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Nettles Island, a Star of the Show, “Indian River Lagoon”

Nettles Island, westerly view JTL/EL

Over the years, 2013-2019, flying over the St Lucie River and Indian River Lagoon, my husband Ed and I have taken thousands of photographs. Near the border of Martin and St Lucie counties, Nettles Island, a village, jutting out into the river, like a movie star, is “impossible not to recognize.” Today it is a popular place to live and well-known for its strong sense of community. Nonetheless, looking at the crowded island from the air, concerned about today’s environmental standards, one has to wonder about its history as it would be almost impossible to create such today.

So how did it arrive?

My mother, historian Sandra Henderson Thurlow, (,  provided me with notes about the island, from an interview she held with beloved Stuart resident of country-music fame, Bobby Lord, ~whose sons, Rob Lord, and Cabot Lord, continue their father’s legacy ~especially for our St Lucie River. I have left my mother’s notes in their raw form as I find them most interesting.  Please read below.

Sandra Henderson Thurlow’s Notes From an Interview with  Bobby Lord, February 24, 2002 


Outdoor Resorts of America

Out of Nashville

E. Randall Henderson, an attorney was president

They developed a R. V. Campground in Gatlinburg, TN

They developed Holiday Resorts adjacent to Nettles Island.

Nettles was owned by Sir Dennis Losen, a former Lord Mayor of London

Losen had already acquired dredge and fill permits for Nettles Island.

Nettles Island had been owned by Gene Dyer who offered to sell it to Bill Pitchford for $1500. Bill declined because he did not want to pay taxes on it. Bill did want to grow beans on the island and offered to sharecrop with Dyer. Gene Dyer’s share of the bean crop was $1500 so he said Bill Pitchford could have Nettles Island. He still declined because he did not want to be responsible for the taxes. 

Outdoor Resorts purchased Nettles Island in 1969. They began excavating the 80 upland or Hutchinson Island acres and hired Norfolk Dredging to pump 1,850,000 cubic yards of fill from the bottom of the Indian River. The dredge sank on the south side of the island during a violent storm. It was underwater for several weeks and environmentalists were screaming. Finally divers raised the dredge using inflatable tubes. Then the dredging operation continued. 

The resort includes 100 acres on Nettles Island and 80 acres on Hutchinson Island. The land where Shuckers is was sold off. The resort owns cabanas and a clubhouse and swimming pool on the ocean.

The permit for dredging was from the Internal Improvement Fund. When Bobby Lord went to Tallahassee in 1971 and asked what they would be told if they asked for a permit to fill Nettles Island they were told they would be laughed out of the office.

Outdoor Resorts built four miles of seawall and five miles of roads. Misner Marine of St. Petersburg built the seawalls, and Dickerson, Inc. of Stuart built the roads.

Lot sales began in 1971. There are 1585 lots on Nettles Island. Original prices were $5,000 for inside lots and $14,000 for waterfront lots. There are tennis courts, a miniature golf course, a swimming pool and a clubhouse. 

Historic photo Nettles Island ca. 1920, courtesy Debra Duvall

When I first ask my mother about the island, I inquired if it was a spoil island created by the dredging  of the Intracostal Waterway like so many of the islands in the Indian River Lagoon. “No,” was her quick answer and to prove such she provided me with the wonderful photograph shared by Water Point Realty Group broker, Debra Duvall. I love this photo, seen above,  as it doesn’t just show the little island that became “Nettles Island,” but the stunning, rolling, dune coastline of Hutchinson Island prior to development.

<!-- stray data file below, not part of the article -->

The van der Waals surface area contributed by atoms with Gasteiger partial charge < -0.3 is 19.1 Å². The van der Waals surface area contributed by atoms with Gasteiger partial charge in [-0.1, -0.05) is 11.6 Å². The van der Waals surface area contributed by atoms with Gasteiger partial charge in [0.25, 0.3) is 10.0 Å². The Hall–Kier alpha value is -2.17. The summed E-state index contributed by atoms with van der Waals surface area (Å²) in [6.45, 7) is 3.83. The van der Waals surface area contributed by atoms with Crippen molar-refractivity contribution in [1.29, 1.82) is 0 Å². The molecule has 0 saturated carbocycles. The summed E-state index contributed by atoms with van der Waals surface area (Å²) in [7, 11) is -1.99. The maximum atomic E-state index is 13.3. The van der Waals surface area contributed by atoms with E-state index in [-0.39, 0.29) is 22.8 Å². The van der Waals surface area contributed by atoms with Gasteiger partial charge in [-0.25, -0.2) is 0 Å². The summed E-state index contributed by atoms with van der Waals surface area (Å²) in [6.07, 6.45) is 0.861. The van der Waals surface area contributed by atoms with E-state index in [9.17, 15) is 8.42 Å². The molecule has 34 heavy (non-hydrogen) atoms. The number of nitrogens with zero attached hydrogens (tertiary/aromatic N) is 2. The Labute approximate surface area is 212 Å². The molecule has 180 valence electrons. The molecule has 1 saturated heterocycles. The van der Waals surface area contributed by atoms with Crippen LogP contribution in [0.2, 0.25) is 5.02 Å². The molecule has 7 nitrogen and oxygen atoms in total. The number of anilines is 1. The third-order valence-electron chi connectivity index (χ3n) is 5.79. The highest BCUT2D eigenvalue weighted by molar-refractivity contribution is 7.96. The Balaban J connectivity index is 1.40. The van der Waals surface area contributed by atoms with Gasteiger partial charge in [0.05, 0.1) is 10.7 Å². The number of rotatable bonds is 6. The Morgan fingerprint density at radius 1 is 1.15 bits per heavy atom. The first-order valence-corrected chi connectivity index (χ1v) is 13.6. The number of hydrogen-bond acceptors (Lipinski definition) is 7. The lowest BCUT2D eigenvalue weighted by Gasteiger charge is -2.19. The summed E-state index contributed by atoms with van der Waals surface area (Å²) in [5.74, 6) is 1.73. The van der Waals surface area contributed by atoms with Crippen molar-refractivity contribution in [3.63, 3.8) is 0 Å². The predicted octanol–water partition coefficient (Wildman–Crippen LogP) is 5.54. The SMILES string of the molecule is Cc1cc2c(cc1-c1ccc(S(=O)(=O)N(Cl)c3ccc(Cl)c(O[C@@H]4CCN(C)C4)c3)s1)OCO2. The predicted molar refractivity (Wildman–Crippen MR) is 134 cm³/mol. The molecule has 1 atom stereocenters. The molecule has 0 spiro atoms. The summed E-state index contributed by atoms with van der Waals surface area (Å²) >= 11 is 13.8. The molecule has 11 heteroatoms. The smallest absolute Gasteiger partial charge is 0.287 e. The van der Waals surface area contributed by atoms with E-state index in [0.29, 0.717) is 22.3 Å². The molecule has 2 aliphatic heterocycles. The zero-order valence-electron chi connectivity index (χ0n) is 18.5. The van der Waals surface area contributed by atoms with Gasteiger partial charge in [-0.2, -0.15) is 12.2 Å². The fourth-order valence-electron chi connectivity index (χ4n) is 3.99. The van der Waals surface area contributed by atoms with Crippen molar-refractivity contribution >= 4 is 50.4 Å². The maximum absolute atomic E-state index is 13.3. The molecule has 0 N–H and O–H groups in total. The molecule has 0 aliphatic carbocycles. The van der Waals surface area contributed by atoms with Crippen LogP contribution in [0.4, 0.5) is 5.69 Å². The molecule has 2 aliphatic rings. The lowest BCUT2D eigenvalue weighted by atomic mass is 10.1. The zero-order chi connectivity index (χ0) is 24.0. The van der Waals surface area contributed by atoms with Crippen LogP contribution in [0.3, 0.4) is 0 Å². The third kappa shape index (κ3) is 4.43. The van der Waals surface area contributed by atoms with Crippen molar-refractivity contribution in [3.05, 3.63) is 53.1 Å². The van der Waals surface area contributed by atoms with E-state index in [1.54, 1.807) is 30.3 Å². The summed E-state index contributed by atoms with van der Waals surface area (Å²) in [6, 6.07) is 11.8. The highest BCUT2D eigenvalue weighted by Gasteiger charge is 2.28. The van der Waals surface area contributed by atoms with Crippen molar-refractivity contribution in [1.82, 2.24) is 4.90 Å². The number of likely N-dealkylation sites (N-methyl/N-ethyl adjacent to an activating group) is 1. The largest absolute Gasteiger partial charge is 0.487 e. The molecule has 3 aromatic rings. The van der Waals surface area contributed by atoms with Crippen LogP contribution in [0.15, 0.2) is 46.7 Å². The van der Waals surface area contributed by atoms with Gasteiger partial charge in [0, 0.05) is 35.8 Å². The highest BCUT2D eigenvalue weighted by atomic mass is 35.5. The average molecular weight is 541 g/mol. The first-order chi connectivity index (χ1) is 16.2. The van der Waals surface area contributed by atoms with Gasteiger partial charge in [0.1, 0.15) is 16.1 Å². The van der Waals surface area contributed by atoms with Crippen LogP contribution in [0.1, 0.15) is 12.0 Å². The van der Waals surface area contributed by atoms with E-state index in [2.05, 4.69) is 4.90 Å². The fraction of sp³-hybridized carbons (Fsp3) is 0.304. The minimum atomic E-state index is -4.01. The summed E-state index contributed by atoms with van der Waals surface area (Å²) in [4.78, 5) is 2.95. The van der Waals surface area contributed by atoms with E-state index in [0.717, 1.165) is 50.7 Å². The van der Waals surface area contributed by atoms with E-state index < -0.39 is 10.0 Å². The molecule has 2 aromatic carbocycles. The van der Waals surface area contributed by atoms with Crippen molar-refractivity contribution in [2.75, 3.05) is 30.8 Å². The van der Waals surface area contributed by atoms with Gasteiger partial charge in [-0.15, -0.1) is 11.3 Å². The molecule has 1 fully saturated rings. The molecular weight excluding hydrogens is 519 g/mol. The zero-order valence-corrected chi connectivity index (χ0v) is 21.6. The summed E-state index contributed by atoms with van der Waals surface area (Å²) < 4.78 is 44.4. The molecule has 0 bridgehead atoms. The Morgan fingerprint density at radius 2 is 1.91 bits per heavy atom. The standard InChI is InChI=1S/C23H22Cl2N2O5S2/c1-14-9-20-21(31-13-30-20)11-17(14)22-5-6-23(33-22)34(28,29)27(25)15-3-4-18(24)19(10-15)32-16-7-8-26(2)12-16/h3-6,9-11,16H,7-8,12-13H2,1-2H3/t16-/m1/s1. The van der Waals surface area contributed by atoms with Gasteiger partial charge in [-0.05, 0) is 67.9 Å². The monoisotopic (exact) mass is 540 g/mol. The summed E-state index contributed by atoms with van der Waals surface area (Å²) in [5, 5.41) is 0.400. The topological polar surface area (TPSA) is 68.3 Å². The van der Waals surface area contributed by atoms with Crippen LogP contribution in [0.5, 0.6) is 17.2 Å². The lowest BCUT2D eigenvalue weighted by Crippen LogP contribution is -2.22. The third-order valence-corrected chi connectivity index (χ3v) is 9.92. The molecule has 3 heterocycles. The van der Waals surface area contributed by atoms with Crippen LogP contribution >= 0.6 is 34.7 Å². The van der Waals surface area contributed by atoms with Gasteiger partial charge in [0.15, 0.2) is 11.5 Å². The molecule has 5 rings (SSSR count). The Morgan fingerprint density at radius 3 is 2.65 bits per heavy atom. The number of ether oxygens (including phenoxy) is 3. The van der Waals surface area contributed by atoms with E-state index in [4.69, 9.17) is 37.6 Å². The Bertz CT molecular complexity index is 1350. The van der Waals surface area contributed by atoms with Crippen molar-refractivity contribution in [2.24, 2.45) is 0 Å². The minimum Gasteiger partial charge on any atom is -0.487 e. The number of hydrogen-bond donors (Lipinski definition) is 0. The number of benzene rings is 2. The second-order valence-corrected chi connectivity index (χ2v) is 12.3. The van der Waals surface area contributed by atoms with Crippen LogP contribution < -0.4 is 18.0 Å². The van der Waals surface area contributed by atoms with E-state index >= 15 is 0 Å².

Just after Nettles Island was developed, the Clean Water Act’s 404-Regulations, made it much more difficult to “dredge and fill.” This occurred in 1972, under President Nixon. His environmental advisor? None other than Martin County’s Nathaniel Reed! (

One of my favorite sayings of the late Mr Reed was this: “If you don’t know your history, you’re walking into the middle of a movie.” Well, hopefully this short piece reveals some of the plot without giving away the entire story and happy ending of our Indian River Lagoon.


Nettles Island postcard, ca. 1970s, courtesy Sandra H. Thurlow
Nettles Island, looking east to Atlantic Ocean, photo JTL/EL
During discharges water quite brown having been pushed north in the IRL 2013, JTL/EL
Nettles Island with setting sun, JTL/EL
Historic photo in book written by real estate agent Dr Blaine Ellingson, photo Lucille Rights
Book on history of and modern era of Nettles Island written in 2004 by Dr Blaine Ellingson


Florida’s DEP:

JTL former post on subject:

Federal Gov’t EPA:


Intracoastal Waterway:

Nettles Island info and more history: Gabe Sanders:

Nettles Island’s web-site:

*If you are wondering, I was told by the real estate office the island is on sewer! 


RealEstate Office Nettles Island:

Florida, a Lake Filled Sponge!

Major Causes of Pollution: Agriculture and Bio-Solids; Sewage Treatment Plants; Septic Tanks; Urban Suburban Fertilizers; Storm Water

Google Earth image of Florida north of Lake Okeechobee reveals thousands of Lakes, not all visible, 2019


From the air, one really notices that Florida is like a lake filled sponge! This past weekend, Ed and I flew to Gainesville in Alachua County, and then to Titusville, in Brevard County. This time, I was looking at lakes more than rivers. From the air, Florida is a patchwork of ponds and lakes reflecting like mirrors in the sun, a strange and beautiful landscape, or shall I say “waterscape?”

During the flight, I started thinking that if water bodies could talk, it would be the lakes that would have the strongest lobby. According to a 2006 article by Sherry Boas of the Sun Sentinel, the state of Florida has over 30,000 lakes! Many like Lake Apopka, in Orange County, historically, were altered because shoreline wetlands supported successful agricultural endeavors, kind of a smaller version of Lake Okeechobee; and again, just like Lake Okeechobee, although a great industry arose, this led to the demise of the lake. But like the Indian River Lagoon, and Caloosahatchee, people rose up to “Save Lake Apopka” and continue to work on this today: Orlando Sentinel Article 2018, shared by Janet Alford: (

Yes indeed, Florida appears to float like a sponge in a sea of water. How we could think that our agriculture fertilizers and human sewage issues would not catch up with us on a broader level was naive. Excessive nutrients coming from humans on land are polluting waterbodies throughout the state which in turn also drain to pollute more waterbodies.  Whether it be ponds, lakes, estuaries, or the Everglades, we must wipe up our mess, clean out our sponge!